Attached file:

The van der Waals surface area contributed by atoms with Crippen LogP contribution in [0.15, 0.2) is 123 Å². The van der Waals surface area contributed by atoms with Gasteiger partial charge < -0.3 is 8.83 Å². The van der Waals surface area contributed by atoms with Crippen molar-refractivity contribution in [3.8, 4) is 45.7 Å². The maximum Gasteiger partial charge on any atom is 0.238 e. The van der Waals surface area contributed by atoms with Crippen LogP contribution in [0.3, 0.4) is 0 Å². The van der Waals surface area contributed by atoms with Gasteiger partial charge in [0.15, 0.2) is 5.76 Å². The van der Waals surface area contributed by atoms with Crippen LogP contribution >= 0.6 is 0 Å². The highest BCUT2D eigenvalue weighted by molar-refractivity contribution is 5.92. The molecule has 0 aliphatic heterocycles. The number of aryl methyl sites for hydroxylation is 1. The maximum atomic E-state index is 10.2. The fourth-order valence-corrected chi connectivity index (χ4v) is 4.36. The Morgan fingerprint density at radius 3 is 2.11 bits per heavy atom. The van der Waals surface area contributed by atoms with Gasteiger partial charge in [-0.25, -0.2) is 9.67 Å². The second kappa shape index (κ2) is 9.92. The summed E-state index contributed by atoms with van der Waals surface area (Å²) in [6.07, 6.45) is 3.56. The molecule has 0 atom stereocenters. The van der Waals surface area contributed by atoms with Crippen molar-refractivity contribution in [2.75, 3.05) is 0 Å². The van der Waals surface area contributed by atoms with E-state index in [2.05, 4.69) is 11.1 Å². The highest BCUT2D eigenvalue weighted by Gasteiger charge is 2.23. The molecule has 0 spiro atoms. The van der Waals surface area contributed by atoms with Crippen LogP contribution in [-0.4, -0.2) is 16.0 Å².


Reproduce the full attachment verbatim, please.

The van der Waals surface area contributed by atoms with Crippen LogP contribution in [0.15, 0.2) is 123 Å². The van der Waals surface area contributed by atoms with Gasteiger partial charge < -0.3 is 8.83 Å². The van der Waals surface area contributed by atoms with Crippen molar-refractivity contribution in [3.8, 4) is 45.7 Å². The maximum Gasteiger partial charge on any atom is 0.238 e. The van der Waals surface area contributed by atoms with Crippen LogP contribution in [0.3, 0.4) is 0 Å². The van der Waals surface area contributed by atoms with Gasteiger partial charge in [0.15, 0.2) is 5.76 Å². The van der Waals surface area contributed by atoms with Crippen LogP contribution >= 0.6 is 0 Å². The highest BCUT2D eigenvalue weighted by molar-refractivity contribution is 5.92. The molecule has 0 aliphatic heterocycles. The number of aryl methyl sites for hydroxylation is 1. The maximum atomic E-state index is 10.2. The fourth-order valence-corrected chi connectivity index (χ4v) is 4.36. The Morgan fingerprint density at radius 3 is 2.11 bits per heavy atom. The van der Waals surface area contributed by atoms with Gasteiger partial charge in [-0.25, -0.2) is 9.67 Å². The second kappa shape index (κ2) is 9.92. The summed E-state index contributed by atoms with van der Waals surface area (Å²) in [6.07, 6.45) is 3.56. The molecule has 0 atom stereocenters. The van der Waals surface area contributed by atoms with Crippen molar-refractivity contribution in [2.75, 3.05) is 0 Å². The van der Waals surface area contributed by atoms with E-state index in [2.05, 4.69) is 11.1 Å². The highest BCUT2D eigenvalue weighted by Gasteiger charge is 2.23. The molecule has 0 spiro atoms. The van der Waals surface area contributed by atoms with Crippen LogP contribution in [-0.4, -0.2) is 16.0 Å².